New System From Scratch - Advice

ilxman99 -- Sun, 02/19/2012 - 15:09

I am building a new (modest) house from scratch and will thus build a combo music/HT system from scratch in the basement level. I have a host of questions that can’t reasonably be asked at once, and I don’t want to dominate the forum with long, convoluted posts. I hope to get some guidance on several areas but my plan is to deal with one topic at a time. I think this could be a great service to similarly situated people out there looking to build a new/different system from scratch but are overwhelmed by all the options and discussion aimed at people who already have mature systems. While I will cover widely disparate concerns a single forum like this one is best suited for people building new systems. My questions will be centered on the following areas; I will start with asking each question separately in this thread:

1)      Given a limited leftover budget, what are the most cost effective items to add at the building stage? Room dimensions (“golden ratio”)? Cheap sound treatments to add behind drywall? Electrical upgrades? Are there cheap built-in power conditioners out there?

2)      Given remaining budget, speakers will be Maggie 1.7 vs. DefTech BP1040 vs. Triton 2/3. Experiences/opinions from those who’ve heard at least 2 of the above? CM, are u there?

3)      Since I’m music-first, I’m having trouble with system architecture. Source will be NAS/computer via Ethernet. Looking at integrated w/HT passthrough+dac +HT receiver  vs. Combo DAC/Pre w/ HT passthrough + HT receiver vs. HT Prepro w/Ethernet input + multich amp vs. NAD combo digital pre/dac/amp box w/HDMI output + HT receiver vs. Parasound P-7 analog multich pre + Oppo 95 player + multich amp

4)      Cost effective cables + power conditioner + tweaks

ilxman99 -- Sun, 02/19/2012 - 15:13

OK, topic #1: What are the key cost-effective items I should be telling the builder to include with audiophile music/HT in mind? I'm thinking a) room dimensions (but there isn't a lot of give here); b) key built-in room treatments; c) electrical issues. Key point is best bang-for-limited-buck. Thanks.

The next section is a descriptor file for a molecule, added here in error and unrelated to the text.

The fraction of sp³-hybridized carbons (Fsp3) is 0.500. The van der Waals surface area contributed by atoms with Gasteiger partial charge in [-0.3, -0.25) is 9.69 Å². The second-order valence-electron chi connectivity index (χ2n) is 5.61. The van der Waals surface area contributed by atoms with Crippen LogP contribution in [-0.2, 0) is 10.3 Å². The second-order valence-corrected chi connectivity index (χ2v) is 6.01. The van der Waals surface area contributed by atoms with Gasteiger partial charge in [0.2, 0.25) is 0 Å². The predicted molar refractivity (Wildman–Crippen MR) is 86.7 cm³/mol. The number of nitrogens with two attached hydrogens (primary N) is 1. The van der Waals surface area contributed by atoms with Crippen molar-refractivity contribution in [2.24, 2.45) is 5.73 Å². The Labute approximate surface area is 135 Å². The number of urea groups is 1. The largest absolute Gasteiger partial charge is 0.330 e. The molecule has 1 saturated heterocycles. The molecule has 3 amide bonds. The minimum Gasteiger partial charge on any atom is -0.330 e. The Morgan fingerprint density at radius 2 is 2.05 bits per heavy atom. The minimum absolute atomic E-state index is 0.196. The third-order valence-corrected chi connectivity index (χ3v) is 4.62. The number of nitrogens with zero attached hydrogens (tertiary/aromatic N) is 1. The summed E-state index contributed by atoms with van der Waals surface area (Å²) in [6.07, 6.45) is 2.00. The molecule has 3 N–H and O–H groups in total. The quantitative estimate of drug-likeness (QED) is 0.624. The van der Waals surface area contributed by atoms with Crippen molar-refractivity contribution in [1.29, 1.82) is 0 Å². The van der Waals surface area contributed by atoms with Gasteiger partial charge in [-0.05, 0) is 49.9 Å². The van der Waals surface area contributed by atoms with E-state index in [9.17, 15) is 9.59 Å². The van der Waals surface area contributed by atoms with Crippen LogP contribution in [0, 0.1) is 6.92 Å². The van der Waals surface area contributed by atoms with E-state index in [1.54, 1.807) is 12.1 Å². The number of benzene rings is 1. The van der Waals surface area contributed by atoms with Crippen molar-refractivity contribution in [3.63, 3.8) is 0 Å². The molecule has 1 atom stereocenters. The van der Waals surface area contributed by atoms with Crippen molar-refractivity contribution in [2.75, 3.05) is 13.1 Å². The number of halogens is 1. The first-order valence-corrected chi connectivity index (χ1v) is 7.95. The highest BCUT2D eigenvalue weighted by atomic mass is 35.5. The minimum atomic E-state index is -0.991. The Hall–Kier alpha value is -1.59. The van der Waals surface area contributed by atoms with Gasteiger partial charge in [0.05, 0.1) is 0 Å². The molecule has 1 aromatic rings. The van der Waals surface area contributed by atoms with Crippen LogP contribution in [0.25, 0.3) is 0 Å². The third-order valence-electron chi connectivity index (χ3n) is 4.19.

mofungoo -- Thu, 03/08/2012 - 13:31

You can eliminate many AC power related issues by going to balanced power. You will need a center tapped 1:1 isolation transformer and a double pole breaker, cost about $300. If you use the existing wiring an electrician can install it for about $125, a little more if you pull new wire. This is what hospitals, recording and TV studios, and large scale computer installations use to eliminate power line noise issues.
Move your speakers and listening chair around until you get good results. Try a lot of locations and don't get in a hurry as this is a very important step and will determine if and how much acoustic treatment is needed.
As far as acoustic treatments are concerned, first put your equipment and furniture in the room and give it a listen. Have someone move along the walls with a mirror to locate early reflection points. They will be where you can see the speaker in the mirror, and that is where some high frequency absorption will need to be placed. Some drapes or the like can be placed there cheaply, or you can buy some acoustic absorption panels. Diffusion can be placed at the rear half of the room and can be something like bookshelves with record albums, books, etc. or diffusion panels. An area rug or carpeting will take care of floor bounce and acoustic tiles can be put on the ceiling.
 

All content, design, and layout are Copyright © 1999 - 2011 NextScreen. All Rights Reserved.
Reproduction in whole or part in any form or medium without specific written permission is prohibited.